P: 14th (W10 D10 L18 GF42 GA58 Pts40)
Coppa Italia: Fourth Round Team rating: 5/10 Top scorer: Rodrigo De Paul (9) Europe: N/A
Udinese used to be ambitious, even qualifying for the Champions League; now the focus is on staying up and selling players at a profit. Michelle Osei Bonsu reflects on another year at the Dacia Arena…
Once upon a time, Udinese were the proverbial Little Engine That Could. Or, perhaps, they could be better described as a minnow successfully swimming amongst a sea of sharks. At the turn of the 21st century, it was not uncommon to find the Zebrette, spearheaded by club icon Antonio “Toto” Di Natale and full of a crop of young, hungry stars, regularly challenging Italy’s bigger sides for a European football berth, whether it be in the Champions League or the Europa League.
Unfortunately, those days are long gone, and now, Udinese’s main focus seems to be largely making sure they secure their top-flight status for each upcoming season. This year was relatively mild compared to prior terms, which saw the team go through several coaches before the season came to its conclusion. However, this time around, Luca Gotti, who came in as an interim coach in November 2019 following Igor Tudor’s sacking, maintained his position on the tactician’s bench for the entirety of the 2020-2021 campaign.
Despite a horrible start in which they lost their first three games without scoring a single goal, and won just one of their opening quintet of fixtures, Udinese did manage to find some form at various points this season. The first burst of positive activity saw the Zebrette string together a six-match unbeaten run, including an impressive 3-1 win over Lazio at the Stadio Olimpico.
Whilst that progress was quickly undone with a series of defeats, including to now-relegated Benevento, Udinese did bounce back to again put together a few solid results. That included keeping high-scoring Atalanta at bay, and impressively containing both Inter and Milan; in all three instances, the Zebrette were successful in picking up a point.
Home provided little respite for Udinese, where, interestingly enough, their record was slightly worse than in their travels. That being said, they did just enough to guarantee safety thanks to a combination of securing vital draws and, to some extent, the even more dismal performances of teams below them in the table. When one looks at the sheer number of goals Crotone and Parma conceded, Udinese’s performance looks quite rosy in comparison, and it’s even more impressive considering that their top goal-scorer, Rodrigo De Paul, is not among the top 10 scorers in the league.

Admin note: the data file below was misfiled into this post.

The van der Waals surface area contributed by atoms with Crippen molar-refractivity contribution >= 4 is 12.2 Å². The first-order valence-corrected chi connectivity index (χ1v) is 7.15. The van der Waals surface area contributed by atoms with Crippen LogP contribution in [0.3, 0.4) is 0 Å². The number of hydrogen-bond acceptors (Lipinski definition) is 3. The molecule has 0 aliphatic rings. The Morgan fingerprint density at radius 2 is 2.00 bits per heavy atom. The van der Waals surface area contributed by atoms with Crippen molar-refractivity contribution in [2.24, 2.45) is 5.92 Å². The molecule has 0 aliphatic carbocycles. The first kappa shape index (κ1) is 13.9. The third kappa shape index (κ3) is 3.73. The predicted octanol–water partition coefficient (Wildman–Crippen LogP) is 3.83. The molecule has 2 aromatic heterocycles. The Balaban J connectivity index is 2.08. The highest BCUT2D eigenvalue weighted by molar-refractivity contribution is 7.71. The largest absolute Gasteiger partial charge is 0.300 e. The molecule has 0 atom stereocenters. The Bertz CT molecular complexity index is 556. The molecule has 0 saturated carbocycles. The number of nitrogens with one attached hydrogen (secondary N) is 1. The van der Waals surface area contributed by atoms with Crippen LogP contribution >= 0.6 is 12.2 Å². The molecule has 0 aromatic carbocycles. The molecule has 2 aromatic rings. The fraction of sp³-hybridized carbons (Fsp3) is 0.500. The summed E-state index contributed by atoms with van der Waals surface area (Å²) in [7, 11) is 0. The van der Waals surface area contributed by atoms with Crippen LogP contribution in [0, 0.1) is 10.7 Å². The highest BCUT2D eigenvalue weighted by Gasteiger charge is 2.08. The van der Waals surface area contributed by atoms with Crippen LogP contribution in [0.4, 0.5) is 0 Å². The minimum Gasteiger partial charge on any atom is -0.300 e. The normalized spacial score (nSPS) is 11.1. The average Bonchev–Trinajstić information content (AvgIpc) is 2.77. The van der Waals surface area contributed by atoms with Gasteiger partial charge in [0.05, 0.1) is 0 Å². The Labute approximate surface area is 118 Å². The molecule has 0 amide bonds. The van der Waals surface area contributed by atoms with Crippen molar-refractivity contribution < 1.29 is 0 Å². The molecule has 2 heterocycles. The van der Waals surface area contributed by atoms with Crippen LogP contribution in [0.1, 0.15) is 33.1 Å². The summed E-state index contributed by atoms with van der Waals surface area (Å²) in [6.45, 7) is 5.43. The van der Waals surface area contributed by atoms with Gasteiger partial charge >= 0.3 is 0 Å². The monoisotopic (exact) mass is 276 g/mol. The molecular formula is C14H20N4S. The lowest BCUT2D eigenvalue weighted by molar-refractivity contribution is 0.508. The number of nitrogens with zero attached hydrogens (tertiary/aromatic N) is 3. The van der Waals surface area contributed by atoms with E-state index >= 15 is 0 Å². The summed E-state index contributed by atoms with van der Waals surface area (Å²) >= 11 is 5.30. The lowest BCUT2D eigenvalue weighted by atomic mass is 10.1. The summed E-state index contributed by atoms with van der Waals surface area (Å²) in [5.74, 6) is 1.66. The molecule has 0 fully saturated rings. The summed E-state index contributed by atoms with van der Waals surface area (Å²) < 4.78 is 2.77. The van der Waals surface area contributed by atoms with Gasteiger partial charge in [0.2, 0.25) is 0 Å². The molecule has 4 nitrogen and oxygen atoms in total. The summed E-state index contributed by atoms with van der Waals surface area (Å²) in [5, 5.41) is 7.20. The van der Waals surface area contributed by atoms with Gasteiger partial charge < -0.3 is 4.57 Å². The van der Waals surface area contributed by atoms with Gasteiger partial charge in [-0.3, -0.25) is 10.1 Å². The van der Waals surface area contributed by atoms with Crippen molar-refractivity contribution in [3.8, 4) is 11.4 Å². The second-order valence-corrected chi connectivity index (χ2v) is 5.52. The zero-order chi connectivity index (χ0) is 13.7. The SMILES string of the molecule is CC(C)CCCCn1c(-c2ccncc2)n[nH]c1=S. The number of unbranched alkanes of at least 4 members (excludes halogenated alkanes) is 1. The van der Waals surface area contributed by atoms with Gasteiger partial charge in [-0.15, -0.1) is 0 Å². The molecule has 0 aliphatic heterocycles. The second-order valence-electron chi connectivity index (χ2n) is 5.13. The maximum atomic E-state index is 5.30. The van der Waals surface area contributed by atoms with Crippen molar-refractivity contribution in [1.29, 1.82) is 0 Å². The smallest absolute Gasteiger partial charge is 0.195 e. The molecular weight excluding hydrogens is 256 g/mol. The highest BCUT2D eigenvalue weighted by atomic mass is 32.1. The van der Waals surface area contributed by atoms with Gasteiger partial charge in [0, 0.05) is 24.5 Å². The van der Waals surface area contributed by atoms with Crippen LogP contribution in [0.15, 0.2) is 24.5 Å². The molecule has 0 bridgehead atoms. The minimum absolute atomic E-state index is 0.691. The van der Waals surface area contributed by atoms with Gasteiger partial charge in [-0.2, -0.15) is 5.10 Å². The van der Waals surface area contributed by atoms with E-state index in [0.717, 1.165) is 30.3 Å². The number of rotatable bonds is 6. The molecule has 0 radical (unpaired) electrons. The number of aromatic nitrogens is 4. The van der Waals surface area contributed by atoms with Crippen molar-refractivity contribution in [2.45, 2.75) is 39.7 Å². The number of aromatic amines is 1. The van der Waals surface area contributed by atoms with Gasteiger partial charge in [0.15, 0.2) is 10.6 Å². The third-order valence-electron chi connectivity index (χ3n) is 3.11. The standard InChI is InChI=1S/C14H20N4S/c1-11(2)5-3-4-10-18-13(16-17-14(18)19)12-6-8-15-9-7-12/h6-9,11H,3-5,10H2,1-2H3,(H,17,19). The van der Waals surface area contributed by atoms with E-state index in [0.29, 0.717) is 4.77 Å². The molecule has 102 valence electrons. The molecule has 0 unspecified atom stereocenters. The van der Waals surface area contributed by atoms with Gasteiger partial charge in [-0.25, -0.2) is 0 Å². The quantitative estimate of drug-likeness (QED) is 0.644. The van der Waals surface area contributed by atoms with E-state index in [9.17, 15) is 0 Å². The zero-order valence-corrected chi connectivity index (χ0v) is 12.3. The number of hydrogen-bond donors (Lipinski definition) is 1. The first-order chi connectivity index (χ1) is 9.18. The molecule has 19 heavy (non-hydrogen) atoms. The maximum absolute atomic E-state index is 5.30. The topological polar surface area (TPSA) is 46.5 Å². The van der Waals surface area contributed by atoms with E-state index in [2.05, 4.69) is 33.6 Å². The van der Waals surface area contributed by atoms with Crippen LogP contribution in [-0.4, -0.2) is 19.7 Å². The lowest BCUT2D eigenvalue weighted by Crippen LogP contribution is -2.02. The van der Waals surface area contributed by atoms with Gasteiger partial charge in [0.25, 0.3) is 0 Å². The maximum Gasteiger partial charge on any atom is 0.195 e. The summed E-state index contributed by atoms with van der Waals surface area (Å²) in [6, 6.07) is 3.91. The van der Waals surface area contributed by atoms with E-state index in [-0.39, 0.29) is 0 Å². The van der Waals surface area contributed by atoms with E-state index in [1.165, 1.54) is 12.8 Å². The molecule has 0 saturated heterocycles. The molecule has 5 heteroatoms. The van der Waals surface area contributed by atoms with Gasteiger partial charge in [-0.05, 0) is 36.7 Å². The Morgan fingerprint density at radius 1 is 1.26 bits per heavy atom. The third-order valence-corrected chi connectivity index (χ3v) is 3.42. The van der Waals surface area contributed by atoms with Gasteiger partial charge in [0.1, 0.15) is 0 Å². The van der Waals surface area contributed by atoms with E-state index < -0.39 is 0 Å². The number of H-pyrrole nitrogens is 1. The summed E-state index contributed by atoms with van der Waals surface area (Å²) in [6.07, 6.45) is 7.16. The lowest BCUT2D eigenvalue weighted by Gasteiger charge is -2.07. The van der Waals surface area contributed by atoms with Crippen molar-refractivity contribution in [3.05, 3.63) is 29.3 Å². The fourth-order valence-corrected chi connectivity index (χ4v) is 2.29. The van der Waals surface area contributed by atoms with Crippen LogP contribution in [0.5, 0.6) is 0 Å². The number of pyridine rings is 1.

However, given that their attack was rather anaemic this season – with only Parma and Benevento faring worse up front – one shouldn’t be too shocked to be hard-pressed to find a lack of Udinese players among the top overall scorers in the league. Besides, clearly, when the team is battling to stay afloat, scoring goals in buckets isn’t the number one priority. It’s simply to grab a point, hopefully three, wherever possible to get to that magical number of 40 that theoretically guarantees safety, and Udinese managed to do that with enough time to spare.
The coach – Luca Gotti
Luca Gotti clearly did enough to make sure his position on the tactician’s bench was secure throughout the course of this season. Udinese’s campaign has been one to forget – they got the job done but were quite fortunate that others did worse.
Otherwise, in other seasons, it’s very possible the Zebrette could have spent more time in the relegation battle than they have wanted. It will be interesting to see if Gotti remains with the club or attempts to seek employment elsewhere after this term.
Player of the Year – Rodrigo De Paul
Without a shadow of a doubt, it’s been Rodrigo De Paul. There may have been some concern after Kevin Lasagna, last season’s team top goalscorer, left on loan, but De Paul was one player that stood out in a team who otherwise really failed to set the pitch alight for much of this season.
However with a plethora of teams – both in Serie A and abroad – now linked with his signature, it’ll be interesting to see if Udinese will be able to hang on to him or if they’ll cash in on him if a good price comes through.
Defining moment – Nullifying the Nerazzurri
Holding Inter to a scoreless draw in January 2021. Whilst it may not look like much, Udinese are the only team who’ve managed to prevent Antonio Conte’s swashbuckling side from finding the back of the net in Serie A all season.
Did you know?
Udinese’s 2020-21 squad had the most different nationalities represented of any Serie A team. The Zebrette had players from 23 countries, one more than Lazio and Parma.